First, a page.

Nutrition News: Make it a home-cooked meal
By Charlyn Fargo
Want an easy way to shed some calories? Simply cook at home. Seriously. And you’ll be saving money as well.
A new study from the U.S. Department of Agriculture finds that Americans are slimming their calories, thanks to home cooking. The study, reported in the April 2014 issue of Environmental Nutrition, found that working-age adults consumed an average 118 fewer calories per day between 2009 and 2010, compared with four years earlier. Some 20 percent of the improvement in overall calorie cutback was attributed to eating more home-cooked meals and fewer restaurant and fast-food meals.
Two other factors in the calorie cuts were attributed to the declining economy (people were eating at home more to save money) and increased reading of nutrition labels on food packages in supermarkets.
It’s no surprise that the size of restaurant meals has increased — providing too many calories, fat and sodium at a meal for most of us. By cooking at home, you can control the portion sizes and the amount of fat and sodium in a dish.
It’s great news that our nation’s eating habits are improving, but we still have a long way to go — 36 percent of U.S adults were obese during the 2009-2010 time period. That obesity can lead to health concerns such as type 2 diabetes and heart disease.
Eating meals at home that contain whole foods such as fish, whole grains, legumes, fruits and vegetables may be a simple key to dropping a few pounds.
If you think that’s easier said than done, dust off your slow cooker. I try to fill mine each morning before I head to work, so I have a hot meal nearly prepared when I walk in the door in the evening. Earlier this week, I filled my slow cooker with a pork roast. The next day I turned the leftovers into pulled pork sandwiches — simmered in barbecue sauce. This morning, I browned chicken breasts, and then added them to the slow cooker with a pasta sauce, mushrooms, onions and Italian seasoning. Tonight I’ll add some mozzarella, Parmesan and whole-wheat noodles to complete my Parmesan chicken.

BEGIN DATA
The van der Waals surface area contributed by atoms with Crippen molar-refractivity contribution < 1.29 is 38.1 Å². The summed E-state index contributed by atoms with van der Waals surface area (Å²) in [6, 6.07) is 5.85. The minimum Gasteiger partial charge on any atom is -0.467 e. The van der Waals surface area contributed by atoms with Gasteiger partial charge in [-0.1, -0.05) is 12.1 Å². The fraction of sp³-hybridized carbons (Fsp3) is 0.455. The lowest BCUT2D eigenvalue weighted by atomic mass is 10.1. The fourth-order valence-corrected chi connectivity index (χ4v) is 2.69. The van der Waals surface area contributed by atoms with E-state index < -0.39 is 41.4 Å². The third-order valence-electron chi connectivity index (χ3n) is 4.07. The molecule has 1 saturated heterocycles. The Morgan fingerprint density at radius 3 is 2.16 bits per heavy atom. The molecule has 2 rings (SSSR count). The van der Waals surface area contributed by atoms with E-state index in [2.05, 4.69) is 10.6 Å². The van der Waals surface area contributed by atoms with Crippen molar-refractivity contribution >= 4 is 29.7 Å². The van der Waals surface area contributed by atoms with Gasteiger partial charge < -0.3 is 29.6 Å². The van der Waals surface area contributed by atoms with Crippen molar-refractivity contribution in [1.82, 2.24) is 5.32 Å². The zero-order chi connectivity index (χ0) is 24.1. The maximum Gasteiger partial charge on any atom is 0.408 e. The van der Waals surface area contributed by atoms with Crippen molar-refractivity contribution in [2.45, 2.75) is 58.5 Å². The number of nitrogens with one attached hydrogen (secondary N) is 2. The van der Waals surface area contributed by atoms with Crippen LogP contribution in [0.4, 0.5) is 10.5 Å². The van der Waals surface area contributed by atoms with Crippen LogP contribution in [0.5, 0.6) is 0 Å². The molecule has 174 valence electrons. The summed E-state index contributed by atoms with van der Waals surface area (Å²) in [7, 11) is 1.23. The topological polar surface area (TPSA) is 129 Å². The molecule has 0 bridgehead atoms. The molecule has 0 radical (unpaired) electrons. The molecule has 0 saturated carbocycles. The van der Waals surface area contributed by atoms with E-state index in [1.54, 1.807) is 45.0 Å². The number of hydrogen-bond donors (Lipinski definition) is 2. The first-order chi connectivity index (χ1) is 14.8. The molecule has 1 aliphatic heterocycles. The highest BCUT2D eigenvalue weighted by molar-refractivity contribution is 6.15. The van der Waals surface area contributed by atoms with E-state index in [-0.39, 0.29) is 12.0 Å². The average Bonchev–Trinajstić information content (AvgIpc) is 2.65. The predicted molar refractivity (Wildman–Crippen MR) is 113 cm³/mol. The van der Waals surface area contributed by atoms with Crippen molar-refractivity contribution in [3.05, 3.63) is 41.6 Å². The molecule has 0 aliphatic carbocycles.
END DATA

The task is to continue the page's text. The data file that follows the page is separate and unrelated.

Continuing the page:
My secret? The more organized I am in the morning, the healthier we eat.
Q And A
Q: I’ve been seeing something called “quinoa” recommended as a healthy side dish. What is it and what would I do with it?
A: Quinoa — pronounced “KEEN-wah” — is considered and used like a whole grain, although technically it’s a seed, not a true whole grain such as brown rice, bulgur (whole wheat) and oatmeal. Unlike most grains, it’s a good source of protein, so it’s a perfect choice as you experiment with smaller meat portions and meatless meals. In just 15 minutes it can be cooked like rice to serve as a fluffy side dish or incorporated in soups and stews instead of pasta or potatoes. Each grain is naturally coated with a bitter substance to protect it as it grows, so put it in a sieve and rinse it before cooking. In most larger grocery stores, you can find quinoa in the same section with rice. Alternatively, you might check the “natural” foods aisle, where it may be grouped with other packaged grains or in a bulk food section.
— Information courtesy of the American Institute for Cancer Research
Here’s a recipe for a quinoa salad from the March issue of Cooking Light magazine to get you started.
NUTTY ALMOND-SESAME RED QUINOA
• 1 2/3 cups water
• 1 cup red quinoa (regular can be substituted)
• 1/4 cup sliced almonds, toasted
• 2 T fresh lemon juice
• 2 T olive oil
• 2 t dark sesame oil
• 1/4 t kosher salt
• 3 green onions, thinly sliced
Bring 1 2/3 cups water and quinoa to a boil in a medium saucepan. Reduce heat to low and simmer 12 minutes or until quinoa is tender; drain. Stir in almonds, juice, oils, salt and onions. Serves four (serving size: 1/2 cup).
Per serving: 238 calories, 7.5 g protein, 31.6 g carbohydrates, 10 g fat, 0 cholesterol, 3 g fiber, 132 mg sodium.
Charlyn Fargo is a registered dietitian from Springfield, Ill. For comments or questions, contact her at email@example.com or follow her on Twitter @NutritionRD.